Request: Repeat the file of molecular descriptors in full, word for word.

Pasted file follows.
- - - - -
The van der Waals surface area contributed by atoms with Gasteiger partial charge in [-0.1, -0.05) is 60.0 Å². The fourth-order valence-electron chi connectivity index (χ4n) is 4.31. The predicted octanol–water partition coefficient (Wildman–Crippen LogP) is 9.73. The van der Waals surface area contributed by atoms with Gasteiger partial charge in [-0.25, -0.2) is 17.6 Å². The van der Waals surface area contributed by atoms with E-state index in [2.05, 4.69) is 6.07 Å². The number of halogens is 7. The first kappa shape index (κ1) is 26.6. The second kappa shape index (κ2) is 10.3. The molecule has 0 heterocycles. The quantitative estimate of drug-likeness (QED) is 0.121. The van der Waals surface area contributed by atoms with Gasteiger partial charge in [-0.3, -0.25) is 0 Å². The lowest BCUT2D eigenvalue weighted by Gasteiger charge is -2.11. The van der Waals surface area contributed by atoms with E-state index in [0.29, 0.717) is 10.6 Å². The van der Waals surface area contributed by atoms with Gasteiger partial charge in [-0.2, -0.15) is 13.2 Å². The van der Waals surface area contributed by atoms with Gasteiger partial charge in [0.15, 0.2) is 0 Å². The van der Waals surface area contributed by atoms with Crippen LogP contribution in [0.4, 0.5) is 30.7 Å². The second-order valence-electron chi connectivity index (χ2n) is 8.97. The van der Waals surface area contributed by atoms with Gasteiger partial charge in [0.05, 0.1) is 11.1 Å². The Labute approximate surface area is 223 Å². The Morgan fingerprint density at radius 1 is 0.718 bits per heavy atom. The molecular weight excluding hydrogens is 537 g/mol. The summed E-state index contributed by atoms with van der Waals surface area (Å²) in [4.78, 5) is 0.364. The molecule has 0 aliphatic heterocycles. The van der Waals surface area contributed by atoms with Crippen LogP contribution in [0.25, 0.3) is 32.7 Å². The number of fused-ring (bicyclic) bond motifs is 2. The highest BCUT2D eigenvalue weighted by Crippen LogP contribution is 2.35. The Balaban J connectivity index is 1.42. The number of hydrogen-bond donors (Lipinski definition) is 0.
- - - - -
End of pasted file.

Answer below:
The van der Waals surface area contributed by atoms with Gasteiger partial charge in [-0.1, -0.05) is 60.0 Å². The fourth-order valence-electron chi connectivity index (χ4n) is 4.31. The predicted octanol–water partition coefficient (Wildman–Crippen LogP) is 9.73. The van der Waals surface area contributed by atoms with Gasteiger partial charge in [-0.25, -0.2) is 17.6 Å². The van der Waals surface area contributed by atoms with E-state index in [2.05, 4.69) is 6.07 Å². The number of halogens is 7. The first kappa shape index (κ1) is 26.6. The second kappa shape index (κ2) is 10.3. The molecule has 0 heterocycles. The quantitative estimate of drug-likeness (QED) is 0.121. The van der Waals surface area contributed by atoms with Gasteiger partial charge in [-0.3, -0.25) is 0 Å². The lowest BCUT2D eigenvalue weighted by Gasteiger charge is -2.11. The van der Waals surface area contributed by atoms with E-state index in [0.29, 0.717) is 10.6 Å². The van der Waals surface area contributed by atoms with Gasteiger partial charge in [-0.2, -0.15) is 13.2 Å². The van der Waals surface area contributed by atoms with Gasteiger partial charge in [0.15, 0.2) is 0 Å². The van der Waals surface area contributed by atoms with Crippen LogP contribution in [0.4, 0.5) is 30.7 Å². The second-order valence-electron chi connectivity index (χ2n) is 8.97. The van der Waals surface area contributed by atoms with Gasteiger partial charge in [0.05, 0.1) is 11.1 Å². The Labute approximate surface area is 223 Å². The Morgan fingerprint density at radius 1 is 0.718 bits per heavy atom. The molecular weight excluding hydrogens is 537 g/mol. The summed E-state index contributed by atoms with van der Waals surface area (Å²) in [4.78, 5) is 0.364. The molecule has 0 aliphatic heterocycles. The van der Waals surface area contributed by atoms with Crippen LogP contribution in [0.25, 0.3) is 32.7 Å². The number of fused-ring (bicyclic) bond motifs is 2. The highest BCUT2D eigenvalue weighted by Crippen LogP contribution is 2.35. The Balaban J connectivity index is 1.42. The number of hydrogen-bond donors (Lipinski definition) is 0.